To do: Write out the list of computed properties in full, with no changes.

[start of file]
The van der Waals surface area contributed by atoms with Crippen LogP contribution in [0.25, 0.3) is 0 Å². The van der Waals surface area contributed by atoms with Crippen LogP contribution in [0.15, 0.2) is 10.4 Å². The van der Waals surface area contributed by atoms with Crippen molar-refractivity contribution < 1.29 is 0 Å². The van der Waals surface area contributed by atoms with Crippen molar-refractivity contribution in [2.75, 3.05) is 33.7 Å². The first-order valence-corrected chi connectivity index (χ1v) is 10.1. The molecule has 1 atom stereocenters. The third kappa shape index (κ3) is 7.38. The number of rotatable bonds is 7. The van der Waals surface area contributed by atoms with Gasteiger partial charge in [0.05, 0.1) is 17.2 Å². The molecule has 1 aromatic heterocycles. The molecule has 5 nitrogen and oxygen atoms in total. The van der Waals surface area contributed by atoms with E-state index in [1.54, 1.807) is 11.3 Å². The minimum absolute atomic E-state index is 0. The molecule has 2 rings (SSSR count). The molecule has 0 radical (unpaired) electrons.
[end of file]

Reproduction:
The van der Waals surface area contributed by atoms with Crippen LogP contribution in [0.25, 0.3) is 0 Å². The van der Waals surface area contributed by atoms with Crippen LogP contribution in [0.15, 0.2) is 10.4 Å². The van der Waals surface area contributed by atoms with Crippen molar-refractivity contribution < 1.29 is 0 Å². The van der Waals surface area contributed by atoms with Crippen molar-refractivity contribution in [2.75, 3.05) is 33.7 Å². The first-order valence-corrected chi connectivity index (χ1v) is 10.1. The molecule has 1 atom stereocenters. The third kappa shape index (κ3) is 7.38. The number of rotatable bonds is 7. The van der Waals surface area contributed by atoms with Gasteiger partial charge in [0.05, 0.1) is 17.2 Å². The molecule has 1 aromatic heterocycles. The molecule has 5 nitrogen and oxygen atoms in total. The van der Waals surface area contributed by atoms with E-state index in [1.54, 1.807) is 11.3 Å². The minimum absolute atomic E-state index is 0. The molecule has 2 rings (SSSR count). The molecule has 0 radical (unpaired) electrons.